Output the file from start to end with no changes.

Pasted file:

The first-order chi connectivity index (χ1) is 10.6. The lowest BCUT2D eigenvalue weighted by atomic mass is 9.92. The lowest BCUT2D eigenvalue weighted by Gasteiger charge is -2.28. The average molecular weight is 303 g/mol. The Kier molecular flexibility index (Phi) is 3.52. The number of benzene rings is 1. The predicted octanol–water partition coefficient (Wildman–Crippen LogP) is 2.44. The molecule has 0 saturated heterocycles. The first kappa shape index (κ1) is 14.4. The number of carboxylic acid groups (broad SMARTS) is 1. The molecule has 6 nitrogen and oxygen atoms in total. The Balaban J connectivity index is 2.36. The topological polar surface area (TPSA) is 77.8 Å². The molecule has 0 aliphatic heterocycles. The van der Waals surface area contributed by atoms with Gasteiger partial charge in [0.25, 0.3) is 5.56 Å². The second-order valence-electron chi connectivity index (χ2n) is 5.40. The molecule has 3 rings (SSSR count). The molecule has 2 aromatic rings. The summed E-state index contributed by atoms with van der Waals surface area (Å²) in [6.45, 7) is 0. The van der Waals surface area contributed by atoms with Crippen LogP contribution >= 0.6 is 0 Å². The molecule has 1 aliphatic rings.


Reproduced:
The first-order chi connectivity index (χ1) is 10.6. The lowest BCUT2D eigenvalue weighted by atomic mass is 9.92. The lowest BCUT2D eigenvalue weighted by Gasteiger charge is -2.28. The average molecular weight is 303 g/mol. The Kier molecular flexibility index (Phi) is 3.52. The number of benzene rings is 1. The predicted octanol–water partition coefficient (Wildman–Crippen LogP) is 2.44. The molecule has 0 saturated heterocycles. The first kappa shape index (κ1) is 14.4. The number of carboxylic acid groups (broad SMARTS) is 1. The molecule has 6 nitrogen and oxygen atoms in total. The Balaban J connectivity index is 2.36. The topological polar surface area (TPSA) is 77.8 Å². The molecule has 0 aliphatic heterocycles. The van der Waals surface area contributed by atoms with Gasteiger partial charge in [0.25, 0.3) is 5.56 Å². The second-order valence-electron chi connectivity index (χ2n) is 5.40. The molecule has 3 rings (SSSR count). The molecule has 2 aromatic rings. The summed E-state index contributed by atoms with van der Waals surface area (Å²) in [6.45, 7) is 0. The van der Waals surface area contributed by atoms with Crippen LogP contribution >= 0.6 is 0 Å². The molecule has 1 aliphatic rings.